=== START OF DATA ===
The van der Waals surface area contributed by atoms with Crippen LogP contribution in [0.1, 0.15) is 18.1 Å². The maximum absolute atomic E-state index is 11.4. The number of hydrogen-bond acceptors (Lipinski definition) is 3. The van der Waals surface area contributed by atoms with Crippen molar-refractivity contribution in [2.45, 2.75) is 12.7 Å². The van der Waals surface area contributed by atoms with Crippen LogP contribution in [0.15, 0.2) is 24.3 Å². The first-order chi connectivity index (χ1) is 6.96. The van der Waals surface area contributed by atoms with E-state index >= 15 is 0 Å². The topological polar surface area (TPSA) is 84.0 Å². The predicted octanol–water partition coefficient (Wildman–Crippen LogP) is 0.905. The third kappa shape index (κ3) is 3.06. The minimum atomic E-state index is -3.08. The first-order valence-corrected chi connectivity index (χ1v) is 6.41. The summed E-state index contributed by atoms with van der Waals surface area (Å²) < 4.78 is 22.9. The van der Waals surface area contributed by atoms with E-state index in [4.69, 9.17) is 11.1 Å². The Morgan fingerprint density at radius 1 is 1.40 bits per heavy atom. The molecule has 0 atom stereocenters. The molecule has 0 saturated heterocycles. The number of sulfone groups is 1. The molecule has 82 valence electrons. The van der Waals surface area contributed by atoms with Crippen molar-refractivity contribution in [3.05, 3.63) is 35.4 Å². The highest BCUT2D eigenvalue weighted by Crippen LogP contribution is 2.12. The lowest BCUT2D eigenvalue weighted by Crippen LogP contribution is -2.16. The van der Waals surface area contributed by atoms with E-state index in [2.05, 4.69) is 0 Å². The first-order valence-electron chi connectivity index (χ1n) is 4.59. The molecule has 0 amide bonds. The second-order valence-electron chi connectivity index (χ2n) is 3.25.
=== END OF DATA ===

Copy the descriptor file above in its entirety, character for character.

The van der Waals surface area contributed by atoms with Crippen LogP contribution in [0.1, 0.15) is 18.1 Å². The maximum absolute atomic E-state index is 11.4. The number of hydrogen-bond acceptors (Lipinski definition) is 3. The van der Waals surface area contributed by atoms with Crippen molar-refractivity contribution in [2.45, 2.75) is 12.7 Å². The van der Waals surface area contributed by atoms with Crippen LogP contribution in [0.15, 0.2) is 24.3 Å². The first-order chi connectivity index (χ1) is 6.96. The van der Waals surface area contributed by atoms with E-state index >= 15 is 0 Å². The topological polar surface area (TPSA) is 84.0 Å². The predicted octanol–water partition coefficient (Wildman–Crippen LogP) is 0.905. The third kappa shape index (κ3) is 3.06. The minimum atomic E-state index is -3.08. The first-order valence-corrected chi connectivity index (χ1v) is 6.41. The summed E-state index contributed by atoms with van der Waals surface area (Å²) < 4.78 is 22.9. The van der Waals surface area contributed by atoms with E-state index in [4.69, 9.17) is 11.1 Å². The Morgan fingerprint density at radius 1 is 1.40 bits per heavy atom. The molecule has 0 atom stereocenters. The molecule has 0 saturated heterocycles. The number of sulfone groups is 1. The molecule has 82 valence electrons. The van der Waals surface area contributed by atoms with Crippen molar-refractivity contribution in [3.05, 3.63) is 35.4 Å². The highest BCUT2D eigenvalue weighted by Crippen LogP contribution is 2.12. The lowest BCUT2D eigenvalue weighted by Crippen LogP contribution is -2.16. The van der Waals surface area contributed by atoms with E-state index in [2.05, 4.69) is 0 Å². The first-order valence-electron chi connectivity index (χ1n) is 4.59. The molecule has 0 amide bonds. The second-order valence-electron chi connectivity index (χ2n) is 3.25.